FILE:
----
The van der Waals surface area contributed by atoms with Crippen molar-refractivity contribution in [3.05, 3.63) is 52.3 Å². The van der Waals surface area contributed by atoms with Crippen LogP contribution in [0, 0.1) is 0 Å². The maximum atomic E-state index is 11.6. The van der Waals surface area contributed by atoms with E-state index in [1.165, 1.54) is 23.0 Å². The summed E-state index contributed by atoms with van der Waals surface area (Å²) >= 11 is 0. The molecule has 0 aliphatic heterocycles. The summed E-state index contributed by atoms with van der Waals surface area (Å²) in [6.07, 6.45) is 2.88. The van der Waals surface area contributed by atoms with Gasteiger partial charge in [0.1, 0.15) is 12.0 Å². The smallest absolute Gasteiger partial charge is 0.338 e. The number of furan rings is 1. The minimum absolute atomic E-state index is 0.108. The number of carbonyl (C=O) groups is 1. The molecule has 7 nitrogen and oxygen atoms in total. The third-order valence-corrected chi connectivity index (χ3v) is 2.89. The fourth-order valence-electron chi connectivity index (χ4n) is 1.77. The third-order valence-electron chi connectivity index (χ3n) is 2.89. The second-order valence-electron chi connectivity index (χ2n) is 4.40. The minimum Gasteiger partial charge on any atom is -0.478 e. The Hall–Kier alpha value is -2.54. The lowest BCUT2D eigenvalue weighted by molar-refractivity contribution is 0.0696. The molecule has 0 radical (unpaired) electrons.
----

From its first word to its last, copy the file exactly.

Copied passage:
The van der Waals surface area contributed by atoms with Crippen molar-refractivity contribution in [3.05, 3.63) is 52.3 Å². The van der Waals surface area contributed by atoms with Crippen LogP contribution in [0, 0.1) is 0 Å². The maximum atomic E-state index is 11.6. The van der Waals surface area contributed by atoms with E-state index in [1.165, 1.54) is 23.0 Å². The summed E-state index contributed by atoms with van der Waals surface area (Å²) >= 11 is 0. The molecule has 0 aliphatic heterocycles. The summed E-state index contributed by atoms with van der Waals surface area (Å²) in [6.07, 6.45) is 2.88. The van der Waals surface area contributed by atoms with Gasteiger partial charge in [0.1, 0.15) is 12.0 Å². The smallest absolute Gasteiger partial charge is 0.338 e. The number of furan rings is 1. The minimum absolute atomic E-state index is 0.108. The number of carbonyl (C=O) groups is 1. The molecule has 7 nitrogen and oxygen atoms in total. The third-order valence-corrected chi connectivity index (χ3v) is 2.89. The fourth-order valence-electron chi connectivity index (χ4n) is 1.77. The third-order valence-electron chi connectivity index (χ3n) is 2.89. The second-order valence-electron chi connectivity index (χ2n) is 4.40. The minimum Gasteiger partial charge on any atom is -0.478 e. The Hall–Kier alpha value is -2.54. The lowest BCUT2D eigenvalue weighted by molar-refractivity contribution is 0.0696. The molecule has 0 radical (unpaired) electrons.